“The shadow proves the sunshine” – Switchfoot
The Hobbit is only a good book because the peaceful life of Bilbo Baggins is disturbed. If not for the tension, the conflict, the peril, the despair, and the evil, this book would not be the great story we know.
The beauty in the broken is a principle that artists, authors, musicians, etc., have discovered and rediscovered throughout the centuries. This principle exists as a reflection of the beauty of the love of Jesus on the cross. The cross is the ultimate union of victory in defeat, life in death, hope in despair, beauty in the broken. The cross is the stone which impacts the pond, and the countless songs and poems and stories and movies which have used tension and resolve are the ripples in Creation and History. The cross is not one among many stories involving conflict and resolution. The cross is the prototype; it is the real thing. All other stories, including the Hobbit, including Sigur Ros’ “Glosoli,” including my insecurities that I overcome, are images and signs that point to the story of Jesus. They are re-dramatizations of that once and for all Gospel. That’s why they are beautiful.
A good example of this is the phenomenon of distorted guitar. One of the earliest uses of distorted guitar occurred when Willie Kizart from Ike Turner and the Kings of Rhythm used an amplifier which had been damaged in transportation to record “Rocket 88.” Distortion is literally the sound of a busted amp. Now the sound is all over the radio, and we pay good money to get a precise distorted tone. Art couldn’t get more upside down and ironic. Congratulations, hipsters.
This principle is spread throughout the world of music. DJ’s use the sound of a broken record systematically. I’m not sure if any loop in Radiohead’s “The Gloaming” is not some kind of malfunctioning sound. This is the norm these days.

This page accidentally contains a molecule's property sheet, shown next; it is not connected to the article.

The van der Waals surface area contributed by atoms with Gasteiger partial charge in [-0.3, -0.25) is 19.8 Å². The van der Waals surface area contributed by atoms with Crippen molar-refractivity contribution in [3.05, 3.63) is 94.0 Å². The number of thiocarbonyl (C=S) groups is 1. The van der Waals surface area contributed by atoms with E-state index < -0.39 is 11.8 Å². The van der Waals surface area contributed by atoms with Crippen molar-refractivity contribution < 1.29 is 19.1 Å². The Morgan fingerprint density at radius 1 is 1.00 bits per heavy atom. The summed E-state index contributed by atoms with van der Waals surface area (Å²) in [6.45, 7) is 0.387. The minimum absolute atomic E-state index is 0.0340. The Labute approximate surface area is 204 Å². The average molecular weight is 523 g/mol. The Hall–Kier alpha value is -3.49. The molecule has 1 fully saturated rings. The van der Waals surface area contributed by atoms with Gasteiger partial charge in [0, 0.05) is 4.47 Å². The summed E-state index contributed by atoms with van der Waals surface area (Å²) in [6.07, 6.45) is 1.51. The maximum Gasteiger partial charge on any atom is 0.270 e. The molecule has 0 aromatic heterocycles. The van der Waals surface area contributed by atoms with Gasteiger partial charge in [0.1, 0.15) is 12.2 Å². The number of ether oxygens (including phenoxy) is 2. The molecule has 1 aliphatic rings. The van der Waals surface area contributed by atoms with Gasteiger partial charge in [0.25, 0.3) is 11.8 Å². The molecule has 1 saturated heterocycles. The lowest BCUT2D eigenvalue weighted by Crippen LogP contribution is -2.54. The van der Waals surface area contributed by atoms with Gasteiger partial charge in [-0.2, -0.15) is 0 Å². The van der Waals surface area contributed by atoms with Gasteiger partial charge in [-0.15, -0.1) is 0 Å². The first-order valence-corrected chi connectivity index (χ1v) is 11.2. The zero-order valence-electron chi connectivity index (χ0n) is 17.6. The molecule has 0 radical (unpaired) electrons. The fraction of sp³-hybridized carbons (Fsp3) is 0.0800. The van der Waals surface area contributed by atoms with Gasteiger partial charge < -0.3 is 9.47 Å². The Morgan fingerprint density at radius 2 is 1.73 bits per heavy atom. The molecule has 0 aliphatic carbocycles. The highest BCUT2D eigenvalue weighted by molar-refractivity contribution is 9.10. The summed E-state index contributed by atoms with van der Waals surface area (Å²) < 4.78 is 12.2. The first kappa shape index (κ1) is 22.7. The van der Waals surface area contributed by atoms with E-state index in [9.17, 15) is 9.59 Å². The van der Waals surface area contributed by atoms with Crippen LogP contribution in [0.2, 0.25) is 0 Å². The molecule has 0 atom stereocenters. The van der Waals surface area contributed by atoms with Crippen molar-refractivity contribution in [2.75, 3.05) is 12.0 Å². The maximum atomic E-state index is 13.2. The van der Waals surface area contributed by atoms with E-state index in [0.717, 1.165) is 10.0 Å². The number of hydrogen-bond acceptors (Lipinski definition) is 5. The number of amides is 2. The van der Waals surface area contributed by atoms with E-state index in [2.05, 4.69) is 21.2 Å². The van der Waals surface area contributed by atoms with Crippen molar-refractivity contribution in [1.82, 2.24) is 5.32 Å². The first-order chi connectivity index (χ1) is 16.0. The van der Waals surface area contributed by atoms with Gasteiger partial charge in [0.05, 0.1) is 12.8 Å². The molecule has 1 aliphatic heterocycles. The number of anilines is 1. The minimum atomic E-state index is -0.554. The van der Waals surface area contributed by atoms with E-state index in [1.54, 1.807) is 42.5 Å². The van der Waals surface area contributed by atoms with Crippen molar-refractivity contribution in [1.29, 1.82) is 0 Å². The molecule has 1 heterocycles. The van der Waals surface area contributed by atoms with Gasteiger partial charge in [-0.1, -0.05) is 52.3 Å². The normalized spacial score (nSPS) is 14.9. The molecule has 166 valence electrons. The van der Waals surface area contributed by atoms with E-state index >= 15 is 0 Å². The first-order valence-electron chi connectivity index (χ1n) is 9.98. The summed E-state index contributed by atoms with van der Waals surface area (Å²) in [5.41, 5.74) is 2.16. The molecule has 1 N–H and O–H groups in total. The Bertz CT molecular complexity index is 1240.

Why is this? Why are humans so compelled by the idea of beauty in the broken? Why does it cause us so much delight when we see things that are useless being restored and reused?
I think that the reason is that these are images of the Gospel. They are an image of the way God takes broken and lost human beings and restores them. He does not turn a blind eye to our sin. He displays the glory of his grace.
But those of us who are immersed in the hipster culture of SE PDX know that Irony has a remarkable way of betraying itself. Nothing is more plastic than contrived brokenness. The Gentile quickly becomes a Pharisee in his romanticized marginalization (Romans 11:20). The layman makes a parade of the fact that he’s a layman. None of us escape. We are all Pharisees.
Still, humans are indeed compelled by brokenness. There is something seriously profound about this breakdown of all things. There is something seriously profound about Johnny Cash, about his rugged voice, about his simple songwriting and simple chord progressions. These are little dramatizations of the story of Jesus. But distorted guitar, just like clean guitar, is not God. Nor is Johnny Cash. Jesus is God.
The hipster nay-sayers are just as frustrating as the optimistic poppy people. The story of Jesus is both death and resurrection. There are two sides to things not because Truth is relative, but because neither of these sides are themselves the Truth. Jesus is the Truth. And the two sides are only getting at different angles of his fullness.